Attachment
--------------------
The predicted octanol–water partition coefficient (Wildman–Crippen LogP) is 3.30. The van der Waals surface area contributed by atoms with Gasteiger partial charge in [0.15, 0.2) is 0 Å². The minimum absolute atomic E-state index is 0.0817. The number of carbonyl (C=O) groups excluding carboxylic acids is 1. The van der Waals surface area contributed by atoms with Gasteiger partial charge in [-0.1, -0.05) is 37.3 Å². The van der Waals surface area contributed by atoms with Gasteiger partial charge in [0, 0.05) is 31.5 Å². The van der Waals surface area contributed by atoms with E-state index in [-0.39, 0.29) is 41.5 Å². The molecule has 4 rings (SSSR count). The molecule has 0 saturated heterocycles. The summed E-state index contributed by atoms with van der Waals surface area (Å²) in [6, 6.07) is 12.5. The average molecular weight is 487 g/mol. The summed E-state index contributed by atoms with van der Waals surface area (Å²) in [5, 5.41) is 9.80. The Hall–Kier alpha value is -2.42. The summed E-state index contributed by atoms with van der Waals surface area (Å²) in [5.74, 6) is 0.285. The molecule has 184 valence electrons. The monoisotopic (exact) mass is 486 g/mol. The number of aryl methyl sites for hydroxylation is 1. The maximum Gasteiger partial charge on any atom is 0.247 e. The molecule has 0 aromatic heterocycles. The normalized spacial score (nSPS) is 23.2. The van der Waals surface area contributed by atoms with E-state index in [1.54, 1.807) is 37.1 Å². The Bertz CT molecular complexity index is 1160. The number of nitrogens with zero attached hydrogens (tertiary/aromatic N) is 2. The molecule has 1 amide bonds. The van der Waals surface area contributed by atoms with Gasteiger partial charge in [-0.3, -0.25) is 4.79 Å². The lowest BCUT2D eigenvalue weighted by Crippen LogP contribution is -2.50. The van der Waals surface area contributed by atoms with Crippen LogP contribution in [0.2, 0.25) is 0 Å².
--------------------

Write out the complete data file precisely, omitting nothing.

The predicted octanol–water partition coefficient (Wildman–Crippen LogP) is 3.30. The van der Waals surface area contributed by atoms with Gasteiger partial charge in [0.15, 0.2) is 0 Å². The minimum absolute atomic E-state index is 0.0817. The number of carbonyl (C=O) groups excluding carboxylic acids is 1. The van der Waals surface area contributed by atoms with Gasteiger partial charge in [-0.1, -0.05) is 37.3 Å². The van der Waals surface area contributed by atoms with Gasteiger partial charge in [0, 0.05) is 31.5 Å². The van der Waals surface area contributed by atoms with E-state index in [-0.39, 0.29) is 41.5 Å². The molecule has 4 rings (SSSR count). The molecule has 0 saturated heterocycles. The summed E-state index contributed by atoms with van der Waals surface area (Å²) in [6, 6.07) is 12.5. The average molecular weight is 487 g/mol. The summed E-state index contributed by atoms with van der Waals surface area (Å²) in [5, 5.41) is 9.80. The Hall–Kier alpha value is -2.42. The summed E-state index contributed by atoms with van der Waals surface area (Å²) in [5.74, 6) is 0.285. The molecule has 184 valence electrons. The monoisotopic (exact) mass is 486 g/mol. The number of aryl methyl sites for hydroxylation is 1. The maximum Gasteiger partial charge on any atom is 0.247 e. The molecule has 0 aromatic heterocycles. The normalized spacial score (nSPS) is 23.2. The van der Waals surface area contributed by atoms with E-state index in [1.54, 1.807) is 37.1 Å². The Bertz CT molecular complexity index is 1160. The number of nitrogens with zero attached hydrogens (tertiary/aromatic N) is 2. The molecule has 1 amide bonds. The van der Waals surface area contributed by atoms with Gasteiger partial charge in [-0.3, -0.25) is 4.79 Å². The lowest BCUT2D eigenvalue weighted by Crippen LogP contribution is -2.50. The van der Waals surface area contributed by atoms with Crippen LogP contribution in [0.2, 0.25) is 0 Å².